Most linux users are aware of the basic Linux terminal commands such as cd, ls, rm, rmdir, mkdir etc. Now let us take a look at some other commands which will help you make the best of the linux shell/terminal. 1. How to run a command in the background Majority of us will be using the mouse to start a program. To run a command in the background use '&' after typing the command. Consider you want to open 'Gimp', For opening the 'Gimp' window you just have to type command 'Gimp' in the terminal but the 'Gimp' won’t be running the background, to avoid as mentioned above use '&' sign after the command. That is 'Gimp &', Now this will run the command in the background. To understand this have a try. Open a terminal and run a command to open something which you like and try both the mentioned things ie use only the command and also use the command followed by the '&' sign to know the difference. 2. Conditional execution We have discussed about using a single '&' sign after the command now we will see what happens when we use a double '&&' sign. The '&&' sign is used to execute two commands in order. When we want to execute a command only when the other command is successfully executed. When we use two commands ie command1 and command2, and we want to execute command2 only if command1 has been executed successfully. For this we use 'command1 && command 2'. Consider an example if you want to open a workrave window if the screen sleeps for 10 seconds. Then you can set this by keeping 'sleep' as the first window and 'workrave' as the second window. sleep 10 && workrave 3. Output Redirection The term itself 'output redirection' gives its meaning is to redirect the output. The output of one command can be redirected to another file using this output redirection. This is denoted by using ' > ' sign. Consider an example, to have a file with all the directory name which are located inside the home directory of the user. We know that to list the directory contents we use ' ls ' command. And to copy the output to a file say 'file 1' we use output redirection. That is ls > file 1 Now to file named 'file 1' will have all the directory contents of the home folder, that is the output of the ls command will be written to the file named 'file 1' 4. Pipe and grep commands If you are executing the command and wants to give the commands output as the input of another command which is going to be executed, pipe will help you. Pipe is denoted by ' | '. Consider you want to list the directory contents and want to search for a directory named "x" grep comes into place to help you. Now we can see that both the commands, that is pipe and grep together is very useful, for example Consider you want to search for a directory named "x" from hundreds of sub-directories from directory named "y", then just simply type the command to search for the directory Command 1: "cd y" to open then the directory y Command 2: ls | grep x In the second command "ls" will list the sub-directories in "y" and "pipe" will send the output of ls as input to grep, and grep x will search for the directory named "x". System Administration Linux Tips GNU Linux Linux Shell Leave a reply Your email address will not be published. Required fields are marker *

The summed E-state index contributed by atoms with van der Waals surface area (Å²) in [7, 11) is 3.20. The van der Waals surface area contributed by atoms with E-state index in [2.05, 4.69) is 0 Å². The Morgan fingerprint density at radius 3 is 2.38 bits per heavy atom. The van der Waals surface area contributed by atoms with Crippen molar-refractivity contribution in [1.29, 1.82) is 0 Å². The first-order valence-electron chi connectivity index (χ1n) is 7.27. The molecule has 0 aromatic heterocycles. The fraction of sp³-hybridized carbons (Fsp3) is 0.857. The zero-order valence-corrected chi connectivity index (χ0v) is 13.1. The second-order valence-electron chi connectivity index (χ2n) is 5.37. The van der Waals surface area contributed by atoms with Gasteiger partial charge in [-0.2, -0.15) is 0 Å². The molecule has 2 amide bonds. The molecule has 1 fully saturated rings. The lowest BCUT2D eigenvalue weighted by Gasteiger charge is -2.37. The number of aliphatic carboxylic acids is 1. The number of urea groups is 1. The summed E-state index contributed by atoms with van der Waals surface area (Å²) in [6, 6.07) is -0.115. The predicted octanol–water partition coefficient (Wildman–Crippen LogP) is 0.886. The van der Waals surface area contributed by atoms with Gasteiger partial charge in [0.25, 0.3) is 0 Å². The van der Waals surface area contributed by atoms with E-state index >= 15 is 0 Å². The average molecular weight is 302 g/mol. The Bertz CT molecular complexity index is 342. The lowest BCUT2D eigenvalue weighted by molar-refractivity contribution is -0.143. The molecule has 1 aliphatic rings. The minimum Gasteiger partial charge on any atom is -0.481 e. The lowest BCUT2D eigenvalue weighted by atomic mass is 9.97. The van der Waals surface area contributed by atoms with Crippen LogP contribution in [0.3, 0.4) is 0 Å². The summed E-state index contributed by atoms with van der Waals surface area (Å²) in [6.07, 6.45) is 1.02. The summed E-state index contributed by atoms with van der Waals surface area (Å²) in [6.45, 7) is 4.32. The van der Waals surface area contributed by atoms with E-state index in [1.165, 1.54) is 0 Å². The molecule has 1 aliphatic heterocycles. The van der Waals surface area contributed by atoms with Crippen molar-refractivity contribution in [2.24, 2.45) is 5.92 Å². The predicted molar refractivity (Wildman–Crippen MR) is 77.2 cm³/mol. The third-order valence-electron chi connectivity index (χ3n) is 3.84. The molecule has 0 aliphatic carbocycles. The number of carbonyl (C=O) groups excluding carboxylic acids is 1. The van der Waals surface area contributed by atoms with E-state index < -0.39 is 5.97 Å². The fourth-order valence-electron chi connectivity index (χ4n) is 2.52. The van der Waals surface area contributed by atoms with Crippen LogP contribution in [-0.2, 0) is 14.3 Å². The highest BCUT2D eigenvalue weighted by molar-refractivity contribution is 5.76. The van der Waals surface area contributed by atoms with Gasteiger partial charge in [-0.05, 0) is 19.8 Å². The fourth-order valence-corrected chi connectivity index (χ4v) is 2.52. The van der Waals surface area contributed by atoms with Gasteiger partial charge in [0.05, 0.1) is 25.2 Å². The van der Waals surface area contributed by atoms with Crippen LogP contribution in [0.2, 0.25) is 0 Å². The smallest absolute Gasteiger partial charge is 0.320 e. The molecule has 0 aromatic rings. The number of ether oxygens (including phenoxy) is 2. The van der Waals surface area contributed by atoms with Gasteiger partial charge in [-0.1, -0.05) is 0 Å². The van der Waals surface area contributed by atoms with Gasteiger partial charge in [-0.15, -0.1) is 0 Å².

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on 09th July 2012 / by Anoop John